CLEAR Project leader resigns suddenly

MARY JO BURKGREN

MARY JO BURKGREN

Local leaders refute Burkgren’s claim CLEAR has ended

The coordinator of the CLEAR Project has resigned her position, effective immediately.

Mary Jo Burkgren, who was named to the post in March 2013 after longtime leader David Knoll stepped down to accept a position with the Iowa Department of Natural Resources, is no longer employed by the organization.

Burkgren could not be reached for comment, however Deb Tesar, president of the Association for the Preservation of Clear Lake (APCL), confirmed Burkgren’s departure.

Details of the vacancy have not been made public.

Thursday, June 11, Burkgren posted a message on the CLEAR Project Facebook page stating, “After 20 years the CLEAR Project has been ended. I want to thank all the landowners I had the opportunity to work with and thank you for helping the lake to become better.”  That message has now been removed from the site.

“To say that the CLEAR Project had ended is not accurate,” said Tesar.  “The cooperating entities are all on the same page and committed to the project’s success.”

Burkgren’s position was funded equally by three entities: the City of Clear Lake, APCL and Hancock County Soil and Water Commission.  The Hancock County office served as Burkgren’s manager.  Tesar said as the groups move forward, management of the position will likely be assigned to another source.  Hancock Soil and Water wants to remain involved in the CLEAR Project, but feels it does not have the resources to manage the position, she said.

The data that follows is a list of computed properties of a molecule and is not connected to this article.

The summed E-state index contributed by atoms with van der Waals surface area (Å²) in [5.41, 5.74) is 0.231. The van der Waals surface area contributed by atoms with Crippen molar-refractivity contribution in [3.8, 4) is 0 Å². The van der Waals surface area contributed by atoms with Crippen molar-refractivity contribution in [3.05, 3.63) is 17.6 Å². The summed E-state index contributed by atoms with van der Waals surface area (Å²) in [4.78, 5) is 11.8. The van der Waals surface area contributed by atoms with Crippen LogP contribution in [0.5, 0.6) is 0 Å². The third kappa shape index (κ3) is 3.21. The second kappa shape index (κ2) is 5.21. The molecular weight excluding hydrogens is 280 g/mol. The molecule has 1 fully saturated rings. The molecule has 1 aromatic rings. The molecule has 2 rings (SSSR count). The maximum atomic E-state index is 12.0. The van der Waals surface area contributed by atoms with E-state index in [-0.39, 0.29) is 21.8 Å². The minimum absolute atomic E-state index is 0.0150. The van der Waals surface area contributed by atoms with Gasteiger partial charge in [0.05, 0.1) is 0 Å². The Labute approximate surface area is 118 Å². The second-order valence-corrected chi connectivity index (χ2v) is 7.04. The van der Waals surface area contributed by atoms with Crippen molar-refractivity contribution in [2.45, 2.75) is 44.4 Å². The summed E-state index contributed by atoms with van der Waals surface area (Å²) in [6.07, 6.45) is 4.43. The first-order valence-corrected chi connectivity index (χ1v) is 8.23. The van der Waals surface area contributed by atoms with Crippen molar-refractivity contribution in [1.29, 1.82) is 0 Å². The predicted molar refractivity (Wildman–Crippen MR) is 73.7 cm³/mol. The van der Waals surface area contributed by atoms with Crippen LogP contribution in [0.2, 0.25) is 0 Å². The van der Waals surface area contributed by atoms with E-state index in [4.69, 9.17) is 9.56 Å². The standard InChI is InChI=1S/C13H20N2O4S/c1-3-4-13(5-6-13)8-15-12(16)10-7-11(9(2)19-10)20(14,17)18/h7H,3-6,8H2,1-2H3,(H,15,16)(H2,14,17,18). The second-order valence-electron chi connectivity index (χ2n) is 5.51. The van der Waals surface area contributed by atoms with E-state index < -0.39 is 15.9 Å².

Those attending a CLEAR Project meeting planned solely by Burkgren earlier this spring said the CLEAR leader accused the City of Clear Lake of being difficult to work with and not being interested in doing any more projects to help the lake.

“Those in attendance pretty much all left the meeting scratching their heads, as I did,” said Tesar.  “It was evident there was a serious communication breakdown with the City of Clear Lake.”

“The City of Clear Lake has funded the CLEAR project for many years now, along with the APCL. There has never been a lack of commitment by any of the partners to the Project,” said Clear Lake City Administrator Scott Flory.  “The City has enjoyed a very successful relationship with previous CLEAR project staff for many years and look forward to being involved with the hiring of a new director and renewing that successful partnership.”

Representatives of the APCL, Hancock Soil and Water Conservation District, City of Clear Lake, Iowa Department of Ag and Land Stewardship and the DNR have since communicated and are moving forward to re-staff, according to Tesar.

“All stakeholders are in agreement that it must go on, and that it needs to be led by someone with outstanding communication skills who is also adept at building relationships,” Tesar shared in an update to APCL members.

A meeting of the CLEAR Project stakeholders is scheduled for June 23.

The CLEAR Project was established in locally following a study and report by Iowa State University Professor Dr. John Downing.  Its goal is to make Clear Lake clear again by helping residents control algae by reducing nutrients loading into the lake from its watershed.

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